In its latest bid to slow down the fast-moving impeachment inquiry, the Trump White House has sent House Speaker Nancy Pelosi an extraordinary letter, stating that it was refusing to comply with congressional requests.
Calling the House’s impeachment inquiry “constitutionally invalid,” White House Counsel Pat Cipollone said that it “lacks the necessary authorization for a valid impeachment proceeding,” echoing the argument employed by House Minority Leader Kevin McCarthy that Pelosi needs to first hold a formal vote to authorize the inquiry itself.
Besides the fact that the Constitution does not, in fact, require such a vote to take place, holding an authorization vote — even just to demonstrate House Democrats’ willingness to accommodate the executive branch and the House minority — would actually be pointless when it comes to getting the White House to cooperate, as American Oversight’s Molly Claflin outlines here.
Initiating such a vote now could not only undermine the subpoenas already working their way through the judicial system; it could also be politically fraught in its own way. But first and foremost, an authorization vote would likely not change anything about the Trump administration’s obstructionist stance.
Since the beginning of his term, President Donald Trump and his administration have demonstrated unprecedented contempt for checks and balances and the importance of congressional oversight. And the tone of Cipollone’s defiant (and historically dubious) letter is yet another indication that this obstructionist stance isn’t likely to be mitigated by an unnecessary vote.
Besides, the impeachment inquiry seems to be rolling along just fine without it, with new revelations about Trump’s efforts to get Ukraine (and other countries) to investigate former Vice President Joe Biden and Biden’s son coming to light on a daily basis. In just the past two days, news outlets have reported that Trump pressed former Secretary of State Rex Tillerson to help get the Justice Department to drop a criminal case against one of Trump personal attorney Rudy Giuliani’s clients, and two Giuliani allies — Igor Fruman and Lev Parnas — who assisted him with his Biden-Ukraine efforts were arrested on campaign-finance charges.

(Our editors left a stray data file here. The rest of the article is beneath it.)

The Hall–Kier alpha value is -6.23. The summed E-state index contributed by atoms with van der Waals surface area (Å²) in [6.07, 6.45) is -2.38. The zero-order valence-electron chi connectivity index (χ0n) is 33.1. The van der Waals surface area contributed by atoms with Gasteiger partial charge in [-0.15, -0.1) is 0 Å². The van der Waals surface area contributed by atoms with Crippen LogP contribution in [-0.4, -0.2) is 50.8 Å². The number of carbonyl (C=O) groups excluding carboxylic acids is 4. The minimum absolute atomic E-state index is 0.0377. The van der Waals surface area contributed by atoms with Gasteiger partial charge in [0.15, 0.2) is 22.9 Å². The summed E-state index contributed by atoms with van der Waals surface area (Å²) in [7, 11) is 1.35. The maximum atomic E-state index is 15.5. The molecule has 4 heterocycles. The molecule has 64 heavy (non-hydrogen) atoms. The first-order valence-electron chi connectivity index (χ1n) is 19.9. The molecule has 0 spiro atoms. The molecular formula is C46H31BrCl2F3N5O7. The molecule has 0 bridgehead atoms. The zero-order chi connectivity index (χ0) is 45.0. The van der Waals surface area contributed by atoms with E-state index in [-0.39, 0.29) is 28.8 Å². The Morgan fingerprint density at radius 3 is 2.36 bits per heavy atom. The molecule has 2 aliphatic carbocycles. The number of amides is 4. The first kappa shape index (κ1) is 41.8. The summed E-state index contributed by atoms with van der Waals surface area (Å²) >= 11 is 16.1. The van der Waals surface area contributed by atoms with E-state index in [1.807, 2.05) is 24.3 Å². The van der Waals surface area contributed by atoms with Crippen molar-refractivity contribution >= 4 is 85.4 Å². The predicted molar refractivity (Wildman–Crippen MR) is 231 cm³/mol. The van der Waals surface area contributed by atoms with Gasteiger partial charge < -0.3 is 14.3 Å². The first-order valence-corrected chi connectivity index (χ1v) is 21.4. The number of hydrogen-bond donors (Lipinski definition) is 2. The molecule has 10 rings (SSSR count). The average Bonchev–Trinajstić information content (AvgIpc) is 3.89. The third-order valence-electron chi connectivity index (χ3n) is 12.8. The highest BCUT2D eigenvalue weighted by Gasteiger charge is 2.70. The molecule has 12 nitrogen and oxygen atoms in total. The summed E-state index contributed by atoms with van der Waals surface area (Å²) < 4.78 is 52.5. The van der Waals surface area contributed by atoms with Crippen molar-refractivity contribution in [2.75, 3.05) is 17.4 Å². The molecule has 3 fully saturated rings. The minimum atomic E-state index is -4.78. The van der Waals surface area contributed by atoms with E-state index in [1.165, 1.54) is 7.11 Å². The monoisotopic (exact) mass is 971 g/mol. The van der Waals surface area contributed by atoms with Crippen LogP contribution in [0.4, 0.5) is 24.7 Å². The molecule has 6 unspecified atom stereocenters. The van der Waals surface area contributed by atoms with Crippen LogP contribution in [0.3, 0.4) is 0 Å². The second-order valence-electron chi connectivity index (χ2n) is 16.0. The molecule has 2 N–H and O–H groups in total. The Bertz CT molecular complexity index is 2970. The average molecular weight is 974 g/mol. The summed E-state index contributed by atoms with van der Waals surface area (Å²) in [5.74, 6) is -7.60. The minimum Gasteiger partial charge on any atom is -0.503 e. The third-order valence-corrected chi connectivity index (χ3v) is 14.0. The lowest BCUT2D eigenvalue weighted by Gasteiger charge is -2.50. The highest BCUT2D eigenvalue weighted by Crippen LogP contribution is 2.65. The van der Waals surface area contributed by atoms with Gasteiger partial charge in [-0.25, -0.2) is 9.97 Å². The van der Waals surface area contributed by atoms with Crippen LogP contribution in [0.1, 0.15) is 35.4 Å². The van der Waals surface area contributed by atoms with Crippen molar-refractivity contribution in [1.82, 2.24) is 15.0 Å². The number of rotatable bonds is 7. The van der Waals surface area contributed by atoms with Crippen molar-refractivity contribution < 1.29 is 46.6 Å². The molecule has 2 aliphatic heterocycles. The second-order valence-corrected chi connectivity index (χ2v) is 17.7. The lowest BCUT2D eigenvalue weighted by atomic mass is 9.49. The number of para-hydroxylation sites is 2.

Our investigation into the Ukraine scandal includes requests for communications related to Fruman and Parnas, and you can read more about this week’s news and our other investigations below:
Perry and Ukraine: Questions continue to arise about Energy Secretary Rick Perry, who this week was subpoenaed by the House in the impeachment investigation. According to news reports, Trump directed Perry to speak with Giuliani about Ukraine. We’ve been investigating the decision to have Perry, instead of Vice President Mike Pence, lead the May delegation for President Volodymyr Zelensky’s inauguration, and this week filed additional FOIA requests for information about Perry’s meetings with Ukrainian officials and for Energy Department communications with the Ukrainian gas company Naftogaz.